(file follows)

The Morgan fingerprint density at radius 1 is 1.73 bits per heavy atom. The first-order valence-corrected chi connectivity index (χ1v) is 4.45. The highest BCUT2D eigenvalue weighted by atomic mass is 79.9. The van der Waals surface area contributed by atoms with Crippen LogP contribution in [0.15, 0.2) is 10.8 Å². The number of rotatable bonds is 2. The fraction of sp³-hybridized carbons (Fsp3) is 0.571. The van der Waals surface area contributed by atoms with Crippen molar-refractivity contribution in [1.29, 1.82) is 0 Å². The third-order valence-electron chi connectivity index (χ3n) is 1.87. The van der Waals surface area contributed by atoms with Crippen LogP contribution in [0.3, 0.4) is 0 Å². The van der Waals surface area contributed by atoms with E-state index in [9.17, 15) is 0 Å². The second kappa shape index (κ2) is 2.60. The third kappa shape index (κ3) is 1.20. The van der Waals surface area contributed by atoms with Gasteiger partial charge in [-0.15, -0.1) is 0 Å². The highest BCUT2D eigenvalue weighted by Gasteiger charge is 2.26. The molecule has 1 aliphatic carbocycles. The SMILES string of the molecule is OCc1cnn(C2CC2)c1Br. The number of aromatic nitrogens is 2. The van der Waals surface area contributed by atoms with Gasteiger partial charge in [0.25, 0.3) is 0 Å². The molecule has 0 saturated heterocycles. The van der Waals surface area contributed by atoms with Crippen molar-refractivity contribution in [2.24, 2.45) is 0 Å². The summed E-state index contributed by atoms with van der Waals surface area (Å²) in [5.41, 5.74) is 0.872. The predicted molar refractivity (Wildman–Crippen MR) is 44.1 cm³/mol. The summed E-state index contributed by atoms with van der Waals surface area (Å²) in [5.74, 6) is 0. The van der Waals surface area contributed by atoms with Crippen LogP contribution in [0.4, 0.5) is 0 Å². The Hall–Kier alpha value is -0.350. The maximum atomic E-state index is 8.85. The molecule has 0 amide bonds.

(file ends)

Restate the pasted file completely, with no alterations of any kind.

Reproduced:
The Morgan fingerprint density at radius 1 is 1.73 bits per heavy atom. The first-order valence-corrected chi connectivity index (χ1v) is 4.45. The highest BCUT2D eigenvalue weighted by atomic mass is 79.9. The van der Waals surface area contributed by atoms with Crippen LogP contribution in [0.15, 0.2) is 10.8 Å². The number of rotatable bonds is 2. The fraction of sp³-hybridized carbons (Fsp3) is 0.571. The van der Waals surface area contributed by atoms with Crippen molar-refractivity contribution in [1.29, 1.82) is 0 Å². The third-order valence-electron chi connectivity index (χ3n) is 1.87. The van der Waals surface area contributed by atoms with Crippen LogP contribution in [0.3, 0.4) is 0 Å². The van der Waals surface area contributed by atoms with E-state index in [9.17, 15) is 0 Å². The second kappa shape index (κ2) is 2.60. The third kappa shape index (κ3) is 1.20. The van der Waals surface area contributed by atoms with Gasteiger partial charge in [-0.15, -0.1) is 0 Å². The highest BCUT2D eigenvalue weighted by Gasteiger charge is 2.26. The molecule has 1 aliphatic carbocycles. The SMILES string of the molecule is OCc1cnn(C2CC2)c1Br. The number of aromatic nitrogens is 2. The van der Waals surface area contributed by atoms with Gasteiger partial charge in [0.25, 0.3) is 0 Å². The molecule has 0 saturated heterocycles. The van der Waals surface area contributed by atoms with Crippen molar-refractivity contribution in [2.24, 2.45) is 0 Å². The summed E-state index contributed by atoms with van der Waals surface area (Å²) in [5.41, 5.74) is 0.872. The predicted molar refractivity (Wildman–Crippen MR) is 44.1 cm³/mol. The summed E-state index contributed by atoms with van der Waals surface area (Å²) in [5.74, 6) is 0. The van der Waals surface area contributed by atoms with Crippen LogP contribution in [0.4, 0.5) is 0 Å². The Hall–Kier alpha value is -0.350. The maximum atomic E-state index is 8.85. The molecule has 0 amide bonds.